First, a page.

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Oculus founder thinks VR may affect your ability to perceive time passing

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Time is an illusion. VR time doubly so.

Most of the VR experiences we've had thus far can be measured in minutes — a short film here or tech demo there — but that isn't because of technical limits or health concerns. According to Oculus founder Palmer Luckey, you'll likely end up spending more time in the virtual world than you realize, because really, how can you tell the passing of time in the physical plane when your head is trapped in the metaverse?

Speaking with a handful of journalists at GDC this week following a quick game of Oculus launch title EVE: Valkyrie, both Luckey and CCP Games CEO Hilmar Veigar discussed whether there were any technical or game design concerns with regards tohow long someone should wear a headset. The short answer? No concerns at all. Veigar noted that he's seen players spend over 12 hours straight playing an early build of EVE: Valkyrie while using the second-generation Rift development kit — "and then log in again the day after."

It's an admittedly extreme example but one that both used to alleviate any concern of prolonged VR use. And that's when things veered more existential. The full comments are below; they have been edited and condensed for clarity:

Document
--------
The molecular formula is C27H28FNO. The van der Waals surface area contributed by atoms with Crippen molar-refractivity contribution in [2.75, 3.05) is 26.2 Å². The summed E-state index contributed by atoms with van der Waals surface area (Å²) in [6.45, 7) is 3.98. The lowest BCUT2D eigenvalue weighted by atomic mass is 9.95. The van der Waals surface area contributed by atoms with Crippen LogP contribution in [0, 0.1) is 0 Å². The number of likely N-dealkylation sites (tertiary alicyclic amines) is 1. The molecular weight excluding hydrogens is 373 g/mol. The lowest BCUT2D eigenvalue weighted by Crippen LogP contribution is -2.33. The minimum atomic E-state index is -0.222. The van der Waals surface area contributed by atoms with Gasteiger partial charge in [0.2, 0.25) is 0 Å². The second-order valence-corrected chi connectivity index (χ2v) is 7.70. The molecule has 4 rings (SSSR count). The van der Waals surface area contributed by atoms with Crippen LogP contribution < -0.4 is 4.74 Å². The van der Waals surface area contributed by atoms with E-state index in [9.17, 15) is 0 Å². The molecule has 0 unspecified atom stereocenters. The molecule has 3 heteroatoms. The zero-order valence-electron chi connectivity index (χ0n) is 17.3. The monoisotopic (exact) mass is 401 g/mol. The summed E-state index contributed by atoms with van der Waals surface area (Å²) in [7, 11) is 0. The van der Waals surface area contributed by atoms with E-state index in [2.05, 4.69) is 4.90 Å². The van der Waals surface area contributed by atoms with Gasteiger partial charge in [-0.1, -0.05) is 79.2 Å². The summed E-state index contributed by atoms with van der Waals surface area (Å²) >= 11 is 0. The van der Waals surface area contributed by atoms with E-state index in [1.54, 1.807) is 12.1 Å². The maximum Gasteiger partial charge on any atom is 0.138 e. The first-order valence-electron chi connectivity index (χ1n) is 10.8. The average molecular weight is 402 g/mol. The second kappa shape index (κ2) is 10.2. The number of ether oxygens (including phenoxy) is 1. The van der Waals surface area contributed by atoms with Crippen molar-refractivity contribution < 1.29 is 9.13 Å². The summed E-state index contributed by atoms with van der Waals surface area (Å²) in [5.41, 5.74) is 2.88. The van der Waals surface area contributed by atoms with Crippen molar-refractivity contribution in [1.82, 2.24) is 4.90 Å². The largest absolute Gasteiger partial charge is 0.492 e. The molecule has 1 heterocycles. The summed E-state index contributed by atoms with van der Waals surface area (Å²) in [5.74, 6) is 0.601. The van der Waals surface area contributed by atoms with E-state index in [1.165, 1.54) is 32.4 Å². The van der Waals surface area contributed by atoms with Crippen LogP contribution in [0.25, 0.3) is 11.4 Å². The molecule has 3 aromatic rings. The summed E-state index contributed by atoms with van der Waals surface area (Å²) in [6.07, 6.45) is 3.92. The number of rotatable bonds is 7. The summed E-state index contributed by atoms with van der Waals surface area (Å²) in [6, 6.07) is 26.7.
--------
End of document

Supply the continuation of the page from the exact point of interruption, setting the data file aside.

Hilmar Veigar: We've already seen players in our alpha [build] with the [Oculus Rift] DK2 spend over 12 hours in one session, and then log in again the day after. So yeah, it doesn't really seem to be a factor... Of course [with EVE: Valkyrie], we wanted to do something that's kind of quick to get into, super [frenetic] and opposite from EVE Online, which has a slower pace and sort of takes decades.

Palmer Luckey: And on the hardware side, there's no fundamental limitation. It's gonna vary by person, but generally speaking, you should be able to use [an Oculus Rift] for long periods of time without any issues. Most of the time that I've put people in for long periods, they don't stop playing because of any problem with the headset. They stopped playing because they needed to go do something in the real world. Twelve hours is great. I haven't been able to do that since... I didn't have a job. Most people aren't going to be doing that.

Veigar: There's also an additional factor I've noticed when I'm playing myself is that time passes differently. You think you've played for 15 minutes and then you go out and it's like, "wait, I spent an hour in there?" There's a concept of, I don't know, VR time.

Luckey: I think a lot of times we rely on our environments to gain perceptual cues around how much time is passing. It's not just a purely internal thing. So when you're in a different virtual world that lacks those cues, it can be pretty tough... You all have been able to be outside and sense what time it is. And you don't know exactly how you're figuring, but you've lived your whole life knowing roughly where the sun is [and] roughly what happens as the day passes. People have a pretty good intuitive sense of, "Oh, I think it's around two o'clock." And they're usually relatively close. In VR, obviously, if you don't have all those cues — because you have the cues of the virtual world [instead] — then you're not going to be able to make those estimates nearly as accurately.